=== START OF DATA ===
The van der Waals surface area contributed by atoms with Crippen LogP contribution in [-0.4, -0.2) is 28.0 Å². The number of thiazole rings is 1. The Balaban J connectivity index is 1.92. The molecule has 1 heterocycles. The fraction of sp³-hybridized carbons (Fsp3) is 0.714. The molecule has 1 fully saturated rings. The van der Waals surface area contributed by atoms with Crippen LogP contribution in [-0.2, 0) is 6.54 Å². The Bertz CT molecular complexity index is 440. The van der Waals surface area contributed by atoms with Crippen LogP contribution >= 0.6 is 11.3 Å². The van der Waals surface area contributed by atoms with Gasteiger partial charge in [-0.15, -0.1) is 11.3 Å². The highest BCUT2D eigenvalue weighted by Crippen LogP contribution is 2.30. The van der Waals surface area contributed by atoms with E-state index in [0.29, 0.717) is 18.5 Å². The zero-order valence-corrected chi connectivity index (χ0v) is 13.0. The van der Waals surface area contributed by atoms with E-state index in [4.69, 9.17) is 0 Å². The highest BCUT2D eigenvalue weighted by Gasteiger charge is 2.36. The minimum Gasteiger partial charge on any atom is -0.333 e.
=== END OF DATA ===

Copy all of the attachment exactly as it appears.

The van der Waals surface area contributed by atoms with Crippen LogP contribution in [-0.4, -0.2) is 28.0 Å². The number of thiazole rings is 1. The Balaban J connectivity index is 1.92. The molecule has 1 heterocycles. The fraction of sp³-hybridized carbons (Fsp3) is 0.714. The molecule has 1 fully saturated rings. The van der Waals surface area contributed by atoms with Crippen LogP contribution in [-0.2, 0) is 6.54 Å². The Bertz CT molecular complexity index is 440. The van der Waals surface area contributed by atoms with Crippen LogP contribution >= 0.6 is 11.3 Å². The van der Waals surface area contributed by atoms with Gasteiger partial charge in [-0.15, -0.1) is 11.3 Å². The highest BCUT2D eigenvalue weighted by Crippen LogP contribution is 2.30. The van der Waals surface area contributed by atoms with E-state index in [0.29, 0.717) is 18.5 Å². The zero-order valence-corrected chi connectivity index (χ0v) is 13.0. The van der Waals surface area contributed by atoms with E-state index in [4.69, 9.17) is 0 Å². The highest BCUT2D eigenvalue weighted by Gasteiger charge is 2.36. The minimum Gasteiger partial charge on any atom is -0.333 e.